Avoid imitating a cliché – is the oft loudly exclaimed cry from art teachers, creativity lecturers and judges at photographic competitions. So why should I buck the combined wisdom of teachers and mentors with far greater stature than me?
It was a reluctant first-time visit to the Musée Rodin in Paris that did it for me. I certainly have no difficulty in recognising that Auguste Rodin was an artist held in the highest regard, but my reluctance to visit it was based on the anticipation of feelings of intense déjà vu.
How could I not be impressed with the image of sculptures as well known as The Thinker or The Kiss?
When I realised I was comparing the shape of my hand with that of Rodin’s sculptured artwork, I knew that I was hooked and engaged with the artist’s masterpiece. No catalogue, no wikipedia entry, no poster, was ever going to illustrate the power and emotion that he had crafted into each piece. And whilst I had never sculpted in my life, I realised that I had photographically mimicked the poses and hand gestures from both pieces without much regard from whence these concepts had come.
After looking first hand at examples of photographs by Ansel Adams and Richard Avedon I started to understand the power contained within the images. I had always thought that the landscapes of Adams were a case of hard hiking and early mornings, but to my horror I found a conscious thought process underlying his many images.
In the case of Avedon, my cavalier response had been that anyone with a few lucky breaks and access to ‘big’ names as subjects could produce great shots. How wrong was I? Avedon had a wonderful knack of reproducing and inserting the soul of his sitter into a photograph. Neither photographer had lucked onto a quick fix. They had learnt their craft, worked hard within their genre, and consequently produced images that appeared to be effortless when viewed.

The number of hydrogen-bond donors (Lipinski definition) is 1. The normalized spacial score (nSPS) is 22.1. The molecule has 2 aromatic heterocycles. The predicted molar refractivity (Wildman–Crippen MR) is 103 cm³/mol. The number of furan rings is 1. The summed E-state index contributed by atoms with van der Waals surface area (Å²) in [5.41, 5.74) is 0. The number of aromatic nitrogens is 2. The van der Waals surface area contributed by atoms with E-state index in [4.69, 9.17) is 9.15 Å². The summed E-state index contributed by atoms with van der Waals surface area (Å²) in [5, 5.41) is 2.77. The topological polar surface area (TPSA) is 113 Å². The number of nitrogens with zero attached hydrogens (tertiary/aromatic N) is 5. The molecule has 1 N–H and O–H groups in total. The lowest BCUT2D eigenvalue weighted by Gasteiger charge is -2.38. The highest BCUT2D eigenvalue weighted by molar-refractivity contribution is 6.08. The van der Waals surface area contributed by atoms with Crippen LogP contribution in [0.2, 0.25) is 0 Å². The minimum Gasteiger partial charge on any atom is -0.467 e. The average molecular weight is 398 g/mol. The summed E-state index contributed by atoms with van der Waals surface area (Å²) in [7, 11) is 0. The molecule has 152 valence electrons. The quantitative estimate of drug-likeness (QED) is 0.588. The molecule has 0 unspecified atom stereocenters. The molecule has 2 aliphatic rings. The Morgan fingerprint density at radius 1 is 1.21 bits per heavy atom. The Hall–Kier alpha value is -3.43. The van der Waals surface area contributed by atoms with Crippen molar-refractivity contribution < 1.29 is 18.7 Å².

Clichéd – almost!
In case there is a misconception out there in reader-land that a rush trip to Paris or New York is required to look at cliché driven images to promote one’s own creativity, examples are happening all around.
My respected fellow f11 correspondent Tony Bridge has been leading a workshop at the prestigious 27th Wanaka Autumn Art School in New Zealand and he was goaded by some of his friends to lead his group of students to that well-known location, The Wanaka Tree. Tony’s response was to give his students a master class in landscape creation with a totally new interpretation. I trust they were impressed, because I certainly was.
A further opportunity exists for some Australian readers to visit the National Gallery of Victoria and view James McNeill Whistler’s Portrait of the Artist’s Mother, 1871 (more commonly referred to as Whistler’s Mother). This work is currently on loan from the Musée d’Orsay, in Paris. The portrait painted in a stoic palette of grey and black, portrays a character vastly different to that of the artist – who was noted for his flamboyant dress and outgoing social personality. The painting, having been mocked and parodied for decades, is still a powerful depiction of personality and emotional representation.
Having viewed photographic interpretations of these (and many other art works) frequently in my career, I am now of the opinion that a greater knowledge of so-called clichéd images is valuable in the extension of one’s creative development. Studying why such pieces have become so hackneyed, even banal, is a step further in creating a personal style.
Maybe the clichéd road is the road to creativity.